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Suboptimal thyroid hormone therapy including under-replacement and over-replacement is common amongst patients with hypothyroidism. This is a significant health concern as affected patients are at risk of adverse cardiovascular or metabolic consequences. Despite a growing body of evidence on the effects of various factors on thyroid hormone replacement, a systematic appraisal of the evidence is lacking. This review aims to appraise and quantify the extent to which clinical, behavioural and pharmacogenomic factors affect levothyroxine therapy in patients with primary hypothyroidism.
The databases Web of Science, Cochrane Library, EMBASE and PubMed will be searched. Patients must be adults over the age of 18 years, suffering from primary hypothyroidism including overt and subclinical hypothyroidism and receiving levothyroxine treatment. Studies in children, pregnant women and patients with secondary or tertiary hypothyroidism will not be included. We will also exclude studies focused on forms of thyroid hormone replacement therapy other than levothyroxine.
The primary outcome is to quantify the effect of clinical, behavioural and pharmacogenomic factors on thyroid stimulating hormone (TSH) levels. Secondary outcomes are the effect these factors have on thyroxine (T4) and triiodothyronine (T3) levels, mortality, morbidity, quality of life, treatment complications, adverse effects, physical and social functioning. Studies will be screened through reading the title, abstract and then full text. Two reviewers will independently extract the data and select articles, and a third reviewer will be consulted if there is any disagreement. We will undertake a meta-analysis of studies in which there is a defined intervention or exposure, patients are receiving levothyroxine for hypothyroidism, there is an appropriate control group of levothyroxine treated patients that are not exposed to the intervention, and the primary outcome is determined by serum TSH levels. Studies will comprise of randomised controlled trials as well as observational data.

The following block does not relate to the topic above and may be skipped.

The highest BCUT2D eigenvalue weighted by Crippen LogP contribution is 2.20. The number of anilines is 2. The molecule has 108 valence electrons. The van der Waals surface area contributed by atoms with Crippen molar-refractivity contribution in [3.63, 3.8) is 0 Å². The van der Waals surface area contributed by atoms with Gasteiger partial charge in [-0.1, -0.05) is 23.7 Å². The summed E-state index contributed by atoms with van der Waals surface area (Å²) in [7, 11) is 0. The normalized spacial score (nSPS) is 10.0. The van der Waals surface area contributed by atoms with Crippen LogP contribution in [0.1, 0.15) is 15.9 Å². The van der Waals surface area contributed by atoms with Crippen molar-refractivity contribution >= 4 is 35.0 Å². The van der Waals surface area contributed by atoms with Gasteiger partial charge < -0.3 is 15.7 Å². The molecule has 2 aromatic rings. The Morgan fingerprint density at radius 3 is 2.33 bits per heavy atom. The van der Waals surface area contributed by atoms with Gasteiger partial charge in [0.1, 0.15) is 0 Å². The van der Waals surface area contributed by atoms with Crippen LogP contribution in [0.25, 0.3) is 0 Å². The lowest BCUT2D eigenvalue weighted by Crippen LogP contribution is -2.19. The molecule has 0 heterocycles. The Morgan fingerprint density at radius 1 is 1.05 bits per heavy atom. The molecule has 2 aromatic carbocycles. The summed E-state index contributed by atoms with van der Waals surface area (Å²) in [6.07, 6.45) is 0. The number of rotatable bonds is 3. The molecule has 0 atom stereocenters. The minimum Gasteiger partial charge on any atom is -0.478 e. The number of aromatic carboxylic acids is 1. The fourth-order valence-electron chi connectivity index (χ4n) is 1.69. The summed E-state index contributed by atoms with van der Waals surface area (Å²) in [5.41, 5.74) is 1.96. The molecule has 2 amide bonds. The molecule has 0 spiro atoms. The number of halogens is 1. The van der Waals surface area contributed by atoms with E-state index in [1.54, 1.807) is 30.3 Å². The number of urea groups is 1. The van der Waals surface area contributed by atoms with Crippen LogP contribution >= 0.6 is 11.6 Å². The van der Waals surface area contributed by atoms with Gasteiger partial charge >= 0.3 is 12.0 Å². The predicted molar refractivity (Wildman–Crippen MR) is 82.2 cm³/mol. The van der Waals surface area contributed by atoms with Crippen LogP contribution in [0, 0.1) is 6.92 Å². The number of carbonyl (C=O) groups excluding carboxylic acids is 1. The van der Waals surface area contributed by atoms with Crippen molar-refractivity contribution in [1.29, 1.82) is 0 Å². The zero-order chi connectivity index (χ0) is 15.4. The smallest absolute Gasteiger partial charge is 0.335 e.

Eligible studies will be assessed for bias using the risk of bias tool available in the Cochrane handbook 2011, and the quality of evidence will be judged according to the Grading of Recommendations Assessment, Development, and Evaluation (GRADE) approach. A flow diagram describing the data search will be created according to the Preferred Reporting Items for Systematic Reviews and Meta-Analysis: The PRISMA statement. A narrative synthesis will be undertaken in the description of the data, and summary tables will be created of the results.
This review will be the first systematic review of this nature. The evidence synthesised will be useful to general practitioners in their management of hypothyroidism. Findings will be disseminated at conferences and in professional and peer-reviewed journals.
Systematic review registration